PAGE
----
Columnist Les Leyne examines B.C. Hydro’s creative accounting,
As more than one reader has noted, B.C. Hydro sets a compelling example with its avid and creative use of deferral accounts.
To follow the example, customers could simply defer paying a big chunk of their Hydro bills for several years. Call all the money you’ve saved an earned bonus.
Then go and ski Whistler all winter. Or buy a new convertible. Whatever you like. It’s your money. You’ve earned it by not paying your bills.
The trick is accomplished through the miracle of deferral accounts. It’s a dreadfully dry topic that involves amortizing regulatory accounts and revenue requirements and a lot more boring jargon that make people’s eyes roll.
But what brings the issue home is the magical effect on executive bonuses. As colleague Rob Shaw reported, B.C. Hydro executives’ annual bonuses are tied partly to profit. If the corporation defers enough costs into the far-off future, it can create a profit where one previously didn’t exist.
So top executives took home a halfmillion dollars in bonuses last year based mostly on a profit that Auditor General John Doyle implied was a figment of their imagination.
Doyle said Hydro pushed almost $700 million in costs off into the future last year.
Abracadabra! What would have been a $249-million loss turned into a $447-million profit, which kept the bonus cheques coming for another year.
The government is taking the heat for this fancy footwork, and it was striking Tuesday to see how uncomfortable the Liberals are getting with the way Hydro manufactured these bonuses, and with public sector bonuses in general.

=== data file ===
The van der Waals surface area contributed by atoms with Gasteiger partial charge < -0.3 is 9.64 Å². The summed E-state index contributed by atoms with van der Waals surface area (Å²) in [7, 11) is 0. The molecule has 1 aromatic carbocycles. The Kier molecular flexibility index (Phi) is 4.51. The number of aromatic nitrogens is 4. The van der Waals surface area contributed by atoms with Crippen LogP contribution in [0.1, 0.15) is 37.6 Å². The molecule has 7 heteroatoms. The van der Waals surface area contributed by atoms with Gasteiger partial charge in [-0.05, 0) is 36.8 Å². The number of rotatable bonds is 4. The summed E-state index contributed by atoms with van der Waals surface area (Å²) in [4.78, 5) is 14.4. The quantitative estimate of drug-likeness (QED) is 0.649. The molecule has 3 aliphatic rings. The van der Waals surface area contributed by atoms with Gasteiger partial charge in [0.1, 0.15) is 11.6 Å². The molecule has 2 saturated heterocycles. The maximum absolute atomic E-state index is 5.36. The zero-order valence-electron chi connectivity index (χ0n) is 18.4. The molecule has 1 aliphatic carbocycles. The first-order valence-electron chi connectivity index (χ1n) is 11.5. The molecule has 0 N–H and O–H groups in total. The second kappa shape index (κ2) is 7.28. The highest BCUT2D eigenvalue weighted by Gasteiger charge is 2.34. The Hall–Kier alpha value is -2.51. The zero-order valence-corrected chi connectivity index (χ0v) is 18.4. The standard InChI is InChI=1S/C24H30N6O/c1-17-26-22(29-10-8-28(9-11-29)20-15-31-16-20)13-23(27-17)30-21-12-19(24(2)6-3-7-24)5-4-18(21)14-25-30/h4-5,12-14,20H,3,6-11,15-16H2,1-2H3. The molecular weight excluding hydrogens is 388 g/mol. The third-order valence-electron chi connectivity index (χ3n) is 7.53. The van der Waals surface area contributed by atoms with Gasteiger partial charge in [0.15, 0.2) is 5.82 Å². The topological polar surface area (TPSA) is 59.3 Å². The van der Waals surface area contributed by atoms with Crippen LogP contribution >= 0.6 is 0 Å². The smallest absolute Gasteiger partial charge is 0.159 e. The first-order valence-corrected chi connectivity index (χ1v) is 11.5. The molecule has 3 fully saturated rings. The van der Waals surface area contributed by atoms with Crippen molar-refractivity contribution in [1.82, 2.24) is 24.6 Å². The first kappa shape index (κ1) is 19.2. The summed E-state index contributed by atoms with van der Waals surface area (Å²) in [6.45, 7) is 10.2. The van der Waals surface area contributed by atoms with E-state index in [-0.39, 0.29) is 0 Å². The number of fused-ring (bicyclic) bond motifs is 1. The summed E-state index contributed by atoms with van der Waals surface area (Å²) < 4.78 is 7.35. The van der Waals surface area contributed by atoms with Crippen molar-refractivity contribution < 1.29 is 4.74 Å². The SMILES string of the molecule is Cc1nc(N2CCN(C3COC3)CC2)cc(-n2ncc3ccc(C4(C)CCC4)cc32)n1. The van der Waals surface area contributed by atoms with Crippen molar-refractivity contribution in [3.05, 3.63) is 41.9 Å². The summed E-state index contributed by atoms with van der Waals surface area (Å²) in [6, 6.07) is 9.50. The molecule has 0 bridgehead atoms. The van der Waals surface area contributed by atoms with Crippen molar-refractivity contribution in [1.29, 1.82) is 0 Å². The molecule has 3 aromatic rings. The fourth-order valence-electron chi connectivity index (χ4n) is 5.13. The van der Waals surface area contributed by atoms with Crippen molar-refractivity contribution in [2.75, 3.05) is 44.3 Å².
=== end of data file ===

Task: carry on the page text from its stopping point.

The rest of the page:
To their credit, the Liberals started the pot boiling by ordering disclosure of all top executive salaries and bonuses a few years ago. There’s been a cascading series of eye-openers since then. The absurdly high salaries earned by the bosses running the scant remnants of B.C. Rail drew fire early on, and the government eventually wound down the outfit.
High B.C. Ferries salaries came to light through other regulatory filings, and the government moved to cap them, at least in the future.
Bonuses to Community Living B.C. bosses were highlighted in the media recently, and the minister promptly banned them.
And while Energy Minister Rich Coleman dutifully defended B.C. Hydro Tuesday, he left himself some room to move against bonuses.
He’s in a bind. A watchdog has declared B.C. Hydro lost money last year, then turned the loss into a profit by putting off some bills. Then the bosses collected bonuses, based on the supposed “profit.”
They’re not the only ones enjoying the benefits of putting off the days of reckoning.
Hydro paid a dividend to the gov- ernment based on that “profit,” as well.
Although there is a place for deferral accounts, a good chunk of last year’s bonuses are indefensible and Coleman knows it. “This is all under review,” he said. “We’re taking a look at the whole thing to see how we can do it differently.”
It looks like the senior brass may eventually start sharing the pain the Liberal cabinet now routinely inflicts on itself. Ministers have essentially docked their own pay five per cent for the duration of the deficit cycle. They get little credit for that, and take nothing but heat when senior bosses continue to enjoy executive perks.
With the Occupy movement at its peak, it’s not a good time to be in the “one per cent” protesters have defined as the greedy few.
Apart from bonuses, the bigger problem with deferral accounts is the day of reckoning that will inevitably come.
They are justified and even mandated by the utilities commission in some cases, to smooth out peaks and valleys in Hydro’s performance.
But Doyle’s report is the second in four months to raise alarms about how big the postponements are getting.
The utility has $2 billion in costs deferred now and that will rise to $5 billion under the current plan.
The deputy ministers’ review of B.C. Hydro last summer noted increasing concern about their use, which essentially benefits current customers at the expense of those in the future.
Deferral accounts benefit users up to a point. But two independent reports now suggest B.C. Hydro brass have taken a good idea and ridden it to the point of exhaustion.